On arriving at the principal gate leading into the park, his Grace, who was attended by Lieut.-Commander Oscar Henderson, C.B.E., D.S.O., R.N., private secretary and Captain Martelli, A.D.C., was received by Mr. Robert Fegan, J.P., Chairman of the War Memorial Committee, who were accompanied by the Town Clerk, Mr, J. Milliken. 


In the park the Governor was received with the Royal Salute, the band playing the National Anthem.

His Grace inspected the guard of honour of the 1st Battalion the West Yorkshire Regiment (under the command of Captain S. H. D. Chamier, (M C.) which, with the King’s Colour, was drawn up on the main avenue He then proceeded to the marquee, where the members of the Urban Council were presented by the chairman, the Governor receiving each with a hearty handshake An address of welcome was afterwards presented to his Grace by the Council, the text being read by the Town Clerk. The address was in the following terms;-

To His Grace the Duke of Abercorn, KP.,

Governor of Northern Ireland,

May it please Your Grace.

We, the Urban District Council of Bangor, in the County of Down, on behalf of the people of Bangor, beg to extend to Your Grace a warm and hearty welcome on this your first visit as Governor to our town, and to assure you of our continued loyalty to yourself and to his Majesty the King, whom you represent with so much distinction.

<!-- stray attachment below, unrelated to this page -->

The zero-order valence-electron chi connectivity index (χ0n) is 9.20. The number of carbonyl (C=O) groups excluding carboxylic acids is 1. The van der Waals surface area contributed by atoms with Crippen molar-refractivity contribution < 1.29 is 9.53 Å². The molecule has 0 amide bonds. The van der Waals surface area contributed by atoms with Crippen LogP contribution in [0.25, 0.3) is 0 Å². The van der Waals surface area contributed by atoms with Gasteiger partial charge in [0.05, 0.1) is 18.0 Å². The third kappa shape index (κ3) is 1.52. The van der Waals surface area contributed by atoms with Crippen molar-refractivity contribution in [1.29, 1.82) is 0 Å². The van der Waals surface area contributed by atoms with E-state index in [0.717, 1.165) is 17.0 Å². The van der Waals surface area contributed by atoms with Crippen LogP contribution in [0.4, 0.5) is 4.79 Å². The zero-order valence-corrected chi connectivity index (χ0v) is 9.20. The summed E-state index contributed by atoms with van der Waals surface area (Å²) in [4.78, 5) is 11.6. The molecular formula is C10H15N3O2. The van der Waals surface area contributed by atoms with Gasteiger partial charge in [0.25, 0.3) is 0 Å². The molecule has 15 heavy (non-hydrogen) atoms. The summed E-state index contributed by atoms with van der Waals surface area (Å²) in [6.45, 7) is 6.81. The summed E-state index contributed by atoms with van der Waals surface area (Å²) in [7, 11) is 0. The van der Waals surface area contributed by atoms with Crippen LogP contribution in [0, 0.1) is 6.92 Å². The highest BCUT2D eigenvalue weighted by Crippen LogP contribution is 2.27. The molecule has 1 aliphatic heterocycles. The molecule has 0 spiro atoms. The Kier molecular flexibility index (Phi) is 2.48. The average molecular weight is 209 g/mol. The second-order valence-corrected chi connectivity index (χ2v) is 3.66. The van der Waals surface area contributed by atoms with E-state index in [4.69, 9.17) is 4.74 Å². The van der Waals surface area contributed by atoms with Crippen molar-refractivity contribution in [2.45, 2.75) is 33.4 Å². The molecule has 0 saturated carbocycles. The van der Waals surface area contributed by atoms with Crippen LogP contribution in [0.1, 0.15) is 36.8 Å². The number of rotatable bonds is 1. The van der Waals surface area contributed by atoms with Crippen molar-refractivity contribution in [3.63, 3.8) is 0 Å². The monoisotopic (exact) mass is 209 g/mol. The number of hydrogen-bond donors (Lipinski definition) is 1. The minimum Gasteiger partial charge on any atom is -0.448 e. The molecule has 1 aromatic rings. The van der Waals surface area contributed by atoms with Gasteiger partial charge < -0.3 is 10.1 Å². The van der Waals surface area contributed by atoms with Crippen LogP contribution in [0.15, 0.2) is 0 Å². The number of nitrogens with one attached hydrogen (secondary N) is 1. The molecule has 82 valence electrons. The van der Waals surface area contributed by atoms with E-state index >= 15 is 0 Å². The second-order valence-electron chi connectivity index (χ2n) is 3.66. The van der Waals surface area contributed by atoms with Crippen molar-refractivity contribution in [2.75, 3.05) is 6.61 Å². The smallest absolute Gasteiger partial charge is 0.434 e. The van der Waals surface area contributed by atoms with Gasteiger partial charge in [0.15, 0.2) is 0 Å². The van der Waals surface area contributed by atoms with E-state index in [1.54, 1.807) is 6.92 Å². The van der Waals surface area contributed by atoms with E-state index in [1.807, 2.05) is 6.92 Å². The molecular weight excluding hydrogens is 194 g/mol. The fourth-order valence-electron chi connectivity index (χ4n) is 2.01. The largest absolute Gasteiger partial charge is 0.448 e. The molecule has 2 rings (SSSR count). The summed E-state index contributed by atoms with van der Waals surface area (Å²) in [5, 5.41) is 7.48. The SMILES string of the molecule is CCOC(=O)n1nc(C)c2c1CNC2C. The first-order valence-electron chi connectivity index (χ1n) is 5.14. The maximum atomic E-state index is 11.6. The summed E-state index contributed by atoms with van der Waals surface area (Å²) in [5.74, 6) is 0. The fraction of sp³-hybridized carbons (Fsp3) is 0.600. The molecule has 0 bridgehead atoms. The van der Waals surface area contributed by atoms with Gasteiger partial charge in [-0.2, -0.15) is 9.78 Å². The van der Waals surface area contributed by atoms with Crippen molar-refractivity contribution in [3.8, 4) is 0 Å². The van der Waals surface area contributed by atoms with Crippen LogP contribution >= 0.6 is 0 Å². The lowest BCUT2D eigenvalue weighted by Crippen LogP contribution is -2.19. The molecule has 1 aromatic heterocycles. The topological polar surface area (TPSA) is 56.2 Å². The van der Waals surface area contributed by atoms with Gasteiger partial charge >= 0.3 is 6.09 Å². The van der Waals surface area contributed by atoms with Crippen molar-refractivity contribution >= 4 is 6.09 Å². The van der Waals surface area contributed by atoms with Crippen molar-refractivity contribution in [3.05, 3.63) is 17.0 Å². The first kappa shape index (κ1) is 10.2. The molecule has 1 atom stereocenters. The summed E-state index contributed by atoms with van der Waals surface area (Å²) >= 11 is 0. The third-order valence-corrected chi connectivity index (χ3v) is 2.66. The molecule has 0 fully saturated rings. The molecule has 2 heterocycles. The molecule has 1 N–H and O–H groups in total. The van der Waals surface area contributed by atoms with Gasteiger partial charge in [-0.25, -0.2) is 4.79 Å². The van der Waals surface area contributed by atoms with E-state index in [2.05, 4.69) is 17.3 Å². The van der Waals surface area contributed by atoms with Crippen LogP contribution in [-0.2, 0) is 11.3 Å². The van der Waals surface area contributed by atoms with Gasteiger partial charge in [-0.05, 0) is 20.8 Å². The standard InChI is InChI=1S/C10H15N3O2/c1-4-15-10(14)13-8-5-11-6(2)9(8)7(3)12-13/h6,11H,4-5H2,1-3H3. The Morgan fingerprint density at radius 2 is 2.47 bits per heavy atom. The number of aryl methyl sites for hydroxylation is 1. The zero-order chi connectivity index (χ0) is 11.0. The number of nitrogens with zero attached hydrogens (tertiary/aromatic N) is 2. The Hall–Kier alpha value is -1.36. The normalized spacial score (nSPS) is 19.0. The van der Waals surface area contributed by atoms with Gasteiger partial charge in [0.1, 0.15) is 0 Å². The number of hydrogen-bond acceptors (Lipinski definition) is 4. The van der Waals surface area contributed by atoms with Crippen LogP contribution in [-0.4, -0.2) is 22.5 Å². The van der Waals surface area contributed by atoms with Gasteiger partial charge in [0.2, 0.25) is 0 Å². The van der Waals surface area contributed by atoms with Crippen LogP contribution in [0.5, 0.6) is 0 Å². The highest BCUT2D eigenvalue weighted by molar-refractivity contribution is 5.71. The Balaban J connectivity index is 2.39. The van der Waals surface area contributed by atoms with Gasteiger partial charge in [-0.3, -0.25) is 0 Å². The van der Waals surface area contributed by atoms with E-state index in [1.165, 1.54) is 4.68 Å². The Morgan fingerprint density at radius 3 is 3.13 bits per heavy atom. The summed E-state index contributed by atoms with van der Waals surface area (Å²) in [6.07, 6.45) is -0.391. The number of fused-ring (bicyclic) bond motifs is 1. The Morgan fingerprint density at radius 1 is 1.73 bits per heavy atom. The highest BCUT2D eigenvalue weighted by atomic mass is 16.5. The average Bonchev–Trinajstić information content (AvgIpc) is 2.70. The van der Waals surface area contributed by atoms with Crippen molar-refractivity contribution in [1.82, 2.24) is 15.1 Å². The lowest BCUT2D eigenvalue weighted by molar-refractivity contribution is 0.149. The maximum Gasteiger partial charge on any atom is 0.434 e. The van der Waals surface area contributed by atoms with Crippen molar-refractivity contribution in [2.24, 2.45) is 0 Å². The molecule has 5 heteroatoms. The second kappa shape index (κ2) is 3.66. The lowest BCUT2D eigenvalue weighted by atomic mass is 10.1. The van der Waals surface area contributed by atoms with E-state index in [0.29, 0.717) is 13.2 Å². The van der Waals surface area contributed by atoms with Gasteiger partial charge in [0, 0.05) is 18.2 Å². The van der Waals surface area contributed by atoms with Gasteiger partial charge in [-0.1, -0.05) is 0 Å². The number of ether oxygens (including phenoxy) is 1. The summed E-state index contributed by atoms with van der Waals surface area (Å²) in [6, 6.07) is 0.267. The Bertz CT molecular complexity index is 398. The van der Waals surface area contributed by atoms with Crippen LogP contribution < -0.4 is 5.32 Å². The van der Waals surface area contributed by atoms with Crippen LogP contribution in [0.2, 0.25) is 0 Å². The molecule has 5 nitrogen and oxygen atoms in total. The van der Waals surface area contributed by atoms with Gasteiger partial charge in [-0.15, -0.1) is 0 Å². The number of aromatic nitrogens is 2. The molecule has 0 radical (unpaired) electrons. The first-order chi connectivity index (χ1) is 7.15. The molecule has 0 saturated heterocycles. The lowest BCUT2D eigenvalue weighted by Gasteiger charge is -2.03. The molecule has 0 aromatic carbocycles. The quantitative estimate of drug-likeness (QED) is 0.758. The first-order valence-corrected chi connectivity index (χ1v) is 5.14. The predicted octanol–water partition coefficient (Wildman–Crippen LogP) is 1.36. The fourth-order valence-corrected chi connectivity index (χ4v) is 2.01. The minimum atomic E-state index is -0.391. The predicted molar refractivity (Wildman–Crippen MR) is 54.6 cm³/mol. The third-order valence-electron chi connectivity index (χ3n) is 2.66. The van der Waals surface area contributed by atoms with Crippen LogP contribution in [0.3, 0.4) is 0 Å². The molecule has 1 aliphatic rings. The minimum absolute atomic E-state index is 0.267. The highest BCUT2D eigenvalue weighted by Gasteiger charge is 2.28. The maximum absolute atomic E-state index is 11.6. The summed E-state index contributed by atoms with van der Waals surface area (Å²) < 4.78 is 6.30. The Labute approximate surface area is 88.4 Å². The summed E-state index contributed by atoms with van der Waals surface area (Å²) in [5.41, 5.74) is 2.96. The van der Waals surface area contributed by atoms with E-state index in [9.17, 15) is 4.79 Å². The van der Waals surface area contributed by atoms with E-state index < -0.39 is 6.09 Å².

On the occasion of your appointment to your exalted office we expressed the hope that you and the Duchess of Abercorn, during your tenure of Governorship, might see a steady advance in the peacefulness and the prosperity of the Province. We rejoice in the knowledge that hitherto there has been no interruption in the fulfilment of this hope, and we are happy in the confident anticipation of its continued realisation in the years to come.

We pray that Your Grace may long be spared to direct the destinies of a loyal and contented population.

Signed of behalf of the Bangor Urban District Council

ROBERT   FEGAN, Chairman.

Town Clerk, Mr, J. Milliken. 


In reply, his Grace said,;-It is exceedingly pleasant to me to receive this very warm welcome upon my first official visit to the prosperous and progressive town of Bangor, and I re-echo with fervour the expressions of hope contained in your address that peace and happiness may continue throughout our be­loved Empire The occasion which calls us together is not one for great rejoicing, but rather for deep and reverent thought in the memory in those brave men-and may I in­clude women-who made the supreme sacrifice during the Great War. May I be permitted to express the hope that in showing honour to your dead by your memorial in stone you will at all times remember and care for the living in your midst, especially those who find them­selves incapacitated as a result of their services, and that it will be your earnest endeavour to make Bangor a model town in Northern Ireland. I trust that, as a result of your labours, Bangor will be filled during the coming summer by an influx of visitors from all parts of the world, who will, I feel assured, derive great pleasure and enjoyment by their stay in your midst. Gentlemen and people of Bangor, I thank you.